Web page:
And with so many years on their shoulders, the city designated as the capital of the country changed many times, depending on factors as important as reigning dynasty or weather, time of the year or just because the Emperor felt like it. For example, here’s an overview of all the cities that have been or have claimed to be China’s capital:
But this shifting capital situation was common all across Asia, where capitals changed in a very specific way: balancing from one cardinal point to the opposite: north-south and east-west, and also naming the cities accordingly.
Take for instance Japan and its capital Tokyo: its kanji name is written 東京: ‘Eastern Capital’. Kyoto still has similar characters 京都: where the character ‘都’ in Chinese can also mean capital. ‘Eastern Capital’ (東京) was a former name of Hanoi, Vietnam, during the Later Lê Dynasty, and Seoul, in South Korea, had the old name of Gyeongseong, which is written in hanja as 京城 or ‘Capital City’…
In China, when the location of the capital was swinging between Beijing and Nanjing during the Ming Dynasty, they were named respectively ‘North’ and ‘South’ capital in relation to each other: in a map, 北 (Bei), 東 (Dōng), 南 (Nan) and 西 (Xi) are the 4 points of a compass, and adding the character 京 (jīng, capital), we have these:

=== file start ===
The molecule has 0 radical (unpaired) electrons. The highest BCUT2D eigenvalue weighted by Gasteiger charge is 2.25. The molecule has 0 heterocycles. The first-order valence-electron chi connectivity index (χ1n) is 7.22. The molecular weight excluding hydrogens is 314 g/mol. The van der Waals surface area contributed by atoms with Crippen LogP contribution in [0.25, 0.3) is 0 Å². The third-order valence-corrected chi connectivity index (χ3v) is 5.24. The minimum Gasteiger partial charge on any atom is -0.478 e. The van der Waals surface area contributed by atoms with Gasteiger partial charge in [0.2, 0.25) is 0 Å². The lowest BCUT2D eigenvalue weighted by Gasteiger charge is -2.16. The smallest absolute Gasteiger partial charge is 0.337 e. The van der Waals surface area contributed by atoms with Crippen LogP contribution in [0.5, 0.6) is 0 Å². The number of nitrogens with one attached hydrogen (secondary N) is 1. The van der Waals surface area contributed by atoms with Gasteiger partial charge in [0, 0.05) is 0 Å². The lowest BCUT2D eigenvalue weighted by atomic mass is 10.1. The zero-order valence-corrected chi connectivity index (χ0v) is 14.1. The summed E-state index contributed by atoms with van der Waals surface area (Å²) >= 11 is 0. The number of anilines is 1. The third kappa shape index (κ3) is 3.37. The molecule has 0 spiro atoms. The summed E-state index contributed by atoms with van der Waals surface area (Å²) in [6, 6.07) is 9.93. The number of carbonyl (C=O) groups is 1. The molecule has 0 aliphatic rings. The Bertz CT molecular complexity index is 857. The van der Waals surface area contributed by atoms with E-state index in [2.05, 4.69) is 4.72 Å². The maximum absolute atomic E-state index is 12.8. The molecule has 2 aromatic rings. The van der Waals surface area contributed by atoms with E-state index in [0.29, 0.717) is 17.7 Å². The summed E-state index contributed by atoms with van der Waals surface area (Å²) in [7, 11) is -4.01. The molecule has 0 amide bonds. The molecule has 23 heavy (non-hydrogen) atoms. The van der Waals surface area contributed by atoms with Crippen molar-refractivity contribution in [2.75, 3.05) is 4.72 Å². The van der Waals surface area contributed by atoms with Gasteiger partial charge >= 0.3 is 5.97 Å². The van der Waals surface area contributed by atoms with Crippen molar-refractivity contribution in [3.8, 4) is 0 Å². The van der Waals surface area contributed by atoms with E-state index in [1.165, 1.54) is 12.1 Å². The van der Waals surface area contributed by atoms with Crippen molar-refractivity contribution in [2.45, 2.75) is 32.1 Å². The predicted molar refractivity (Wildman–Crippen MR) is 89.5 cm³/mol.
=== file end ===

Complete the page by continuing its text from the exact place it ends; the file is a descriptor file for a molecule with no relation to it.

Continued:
- 北京: Beijing, northern capital.
- 南京: Nanjing, southern capital.
- 西京: Xijing, western capital, today named Xi’an (西安).
- 南京: Dongjing eastern capital, today’s Kaifeng (开封市).
That doesn’t mean they kept their names when they lost their status as capitals: Beijing was renamed Beiping (Northern Peace) when Nanjing was the capital, and in exchange, Nanjing was renamed as Tianjin (Heavenly capital) when Beijing was the official capital.
During other dynasties, the capitals moved East-West. One pair was the ‘Western Capital’ Xidu (today’s Xi’an) and the ‘Eastern Capital’ Dongdu (today’s Luoyang), and the other was Beidu (‘North Capital’, today’s Taiyuan) and Nandu (‘South Capital’, today’s Chengdu), all during the Tang dynasty. Note that the character 都 (dū) also means ‘capital’, just like 京 (jīng).
During the Japanese invasion of China, after the fall of the then capital Nanjing to the Japanese army, the Nationalist government went into exile to Chongqing, which became the capital of the remnants of the Republic of China, while the occupied territory split into several puppet states and their respective capitals:
After the civil war, the CPC installed their government in Beijing, proclaiming the People’s Republic of China, while the Kuomintang retreated to Formosa (Taiwan), keeping the name of Republic of China, and making Taipei its capital. The rest is history.
So we can say that even nowadays, ‘China’ has two capitals: Beijing for the People’s Republic of China and Taipei for the Republic of China, so you better specify. Or not…